Edinburgh Claudication Questionnaire

The Edinburgh Claudication Questionnaire has been shown to be 91 percent specific and 99 percent sensitive for diagnosing intermittent claudication in symptomatic patients.

 

Edinburgh Claudication Questionnaire

It is composed of a series of six questions and a pain diagram that are self-administered by the patient. A positive classification for peripheral vascular disease requires the indicated responses for all questions.

Question Response Sensivity (%) Specificity (%)
1- Do you get pain or discomfort in your leg(s) when you walk? Yes (If patient answers no, then stop here) 99.3 13.1
2- Does this pain ever begin when you are standing still or sitting? No 99.3 80.3
3- Do you get pain if you walk uphill or hurry? Yes 98.8 13.1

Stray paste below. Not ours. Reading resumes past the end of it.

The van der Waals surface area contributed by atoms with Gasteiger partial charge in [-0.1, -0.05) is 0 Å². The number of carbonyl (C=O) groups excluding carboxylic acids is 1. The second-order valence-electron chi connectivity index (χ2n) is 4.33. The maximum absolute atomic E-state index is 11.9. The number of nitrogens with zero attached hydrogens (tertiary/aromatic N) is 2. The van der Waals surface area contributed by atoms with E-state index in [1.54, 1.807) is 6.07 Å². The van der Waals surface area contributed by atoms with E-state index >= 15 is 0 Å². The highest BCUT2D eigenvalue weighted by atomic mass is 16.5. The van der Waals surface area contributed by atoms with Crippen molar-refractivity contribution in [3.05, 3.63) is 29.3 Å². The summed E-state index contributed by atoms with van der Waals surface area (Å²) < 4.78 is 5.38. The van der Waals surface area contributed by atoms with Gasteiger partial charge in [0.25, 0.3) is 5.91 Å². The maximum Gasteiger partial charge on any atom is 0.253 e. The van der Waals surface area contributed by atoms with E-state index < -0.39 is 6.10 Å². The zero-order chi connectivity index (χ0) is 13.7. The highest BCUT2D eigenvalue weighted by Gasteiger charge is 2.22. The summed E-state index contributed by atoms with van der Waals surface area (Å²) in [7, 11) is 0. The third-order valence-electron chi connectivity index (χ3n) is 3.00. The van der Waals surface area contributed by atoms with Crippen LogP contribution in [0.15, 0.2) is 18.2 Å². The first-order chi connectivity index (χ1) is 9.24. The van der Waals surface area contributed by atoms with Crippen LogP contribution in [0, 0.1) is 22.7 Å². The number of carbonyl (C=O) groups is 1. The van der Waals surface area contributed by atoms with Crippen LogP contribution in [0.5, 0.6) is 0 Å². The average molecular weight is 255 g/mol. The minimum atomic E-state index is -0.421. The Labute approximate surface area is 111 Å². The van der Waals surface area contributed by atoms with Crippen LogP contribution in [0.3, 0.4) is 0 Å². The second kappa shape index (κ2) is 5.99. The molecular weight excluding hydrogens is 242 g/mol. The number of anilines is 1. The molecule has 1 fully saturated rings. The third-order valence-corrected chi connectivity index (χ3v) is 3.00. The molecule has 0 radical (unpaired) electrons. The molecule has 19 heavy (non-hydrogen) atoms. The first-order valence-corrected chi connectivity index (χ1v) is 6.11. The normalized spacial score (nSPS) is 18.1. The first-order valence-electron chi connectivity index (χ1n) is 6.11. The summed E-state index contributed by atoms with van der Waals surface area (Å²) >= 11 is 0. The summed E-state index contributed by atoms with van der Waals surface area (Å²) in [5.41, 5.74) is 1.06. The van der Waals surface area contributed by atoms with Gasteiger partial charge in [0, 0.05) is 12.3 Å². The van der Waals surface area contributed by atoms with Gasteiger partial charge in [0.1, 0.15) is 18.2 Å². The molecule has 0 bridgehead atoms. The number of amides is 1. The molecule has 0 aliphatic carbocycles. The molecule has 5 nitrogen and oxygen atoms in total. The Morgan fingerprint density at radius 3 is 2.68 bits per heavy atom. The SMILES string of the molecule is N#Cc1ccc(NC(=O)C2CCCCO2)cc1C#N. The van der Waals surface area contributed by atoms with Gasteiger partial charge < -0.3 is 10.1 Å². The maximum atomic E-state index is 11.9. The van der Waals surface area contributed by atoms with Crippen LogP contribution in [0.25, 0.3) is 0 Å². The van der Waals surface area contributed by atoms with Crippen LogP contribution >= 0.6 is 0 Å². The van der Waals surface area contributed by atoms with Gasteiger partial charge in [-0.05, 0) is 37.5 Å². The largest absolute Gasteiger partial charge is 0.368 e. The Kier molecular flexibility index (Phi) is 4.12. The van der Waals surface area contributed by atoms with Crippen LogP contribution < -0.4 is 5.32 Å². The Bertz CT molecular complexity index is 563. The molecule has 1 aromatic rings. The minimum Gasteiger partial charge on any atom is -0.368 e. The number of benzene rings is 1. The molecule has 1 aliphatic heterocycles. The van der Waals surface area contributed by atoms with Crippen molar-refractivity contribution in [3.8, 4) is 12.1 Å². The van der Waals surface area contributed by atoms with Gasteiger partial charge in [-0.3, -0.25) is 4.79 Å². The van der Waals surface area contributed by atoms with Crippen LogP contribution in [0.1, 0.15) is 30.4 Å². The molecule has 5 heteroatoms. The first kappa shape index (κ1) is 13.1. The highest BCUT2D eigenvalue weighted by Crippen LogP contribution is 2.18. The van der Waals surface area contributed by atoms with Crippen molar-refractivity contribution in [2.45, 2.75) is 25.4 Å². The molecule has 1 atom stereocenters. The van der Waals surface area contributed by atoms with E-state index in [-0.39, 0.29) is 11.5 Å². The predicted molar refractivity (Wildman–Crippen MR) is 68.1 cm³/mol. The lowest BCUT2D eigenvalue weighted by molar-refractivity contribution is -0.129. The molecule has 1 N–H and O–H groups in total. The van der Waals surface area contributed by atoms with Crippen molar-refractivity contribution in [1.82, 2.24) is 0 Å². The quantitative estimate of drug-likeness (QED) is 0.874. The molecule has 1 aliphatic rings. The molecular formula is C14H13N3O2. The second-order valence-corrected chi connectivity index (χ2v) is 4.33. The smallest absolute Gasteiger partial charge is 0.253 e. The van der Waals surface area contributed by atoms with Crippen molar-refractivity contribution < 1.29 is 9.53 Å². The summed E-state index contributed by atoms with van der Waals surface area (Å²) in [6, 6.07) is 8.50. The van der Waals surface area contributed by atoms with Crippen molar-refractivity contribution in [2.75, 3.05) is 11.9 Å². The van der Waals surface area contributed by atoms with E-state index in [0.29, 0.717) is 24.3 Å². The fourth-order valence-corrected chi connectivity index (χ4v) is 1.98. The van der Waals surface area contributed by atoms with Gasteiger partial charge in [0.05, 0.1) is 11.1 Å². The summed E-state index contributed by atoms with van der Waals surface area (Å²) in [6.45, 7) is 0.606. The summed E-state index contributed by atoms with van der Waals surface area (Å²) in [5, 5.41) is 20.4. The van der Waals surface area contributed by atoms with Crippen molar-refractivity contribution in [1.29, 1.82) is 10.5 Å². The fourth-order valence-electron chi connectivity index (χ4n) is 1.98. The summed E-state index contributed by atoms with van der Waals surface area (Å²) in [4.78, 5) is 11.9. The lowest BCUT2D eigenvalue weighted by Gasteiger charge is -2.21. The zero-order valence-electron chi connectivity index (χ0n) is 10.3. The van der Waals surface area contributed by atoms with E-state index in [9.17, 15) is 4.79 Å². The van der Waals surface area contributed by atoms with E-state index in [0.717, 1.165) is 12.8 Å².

4- Do you get pain if you walk at an ordinary pace on level ground? Yes or no, dependent on severity of claudication
5- What happens if you stand still? Pain gone in 10 minutes or less 90.6 63.9
6- Where do you get this pain? Calf,* thigh, or buttock† marked

*- Definite claudicant = pain in calf.

†- Atypical claudication = pain in thigh or buttock (in the absence of calf pain).

If these criteria are fulfilled, a definite claudicant is one who indicates pain in the calf, regardless of whether pain is also marked in other sites; a diagnosis of atypical claudication is made if pain is indicated in the thigh or buttock, in the absence of any calf pain. Subjects should not be considered to have claudication if pain is indicated in the hamstrings, feet, shins, joints or appears to radiate, in the absence of any pain in the calf.

 

 

References:

  1. Leng G, Fowkes F. The Edinburgh claudication questionnaire: an improved version of the WHO/Rose questionnaire for use in epidemiological surveys. J Clin Epidemiol 1992; 45: 1101-1109. [Medline]
  2. Sontheimer DL. Peripheral vascular disease: diagnosis and treatment. Am Fam Physician. 2006 Jun 1;73(11):1971-6. [Medline]

Created Jul 04, 2016

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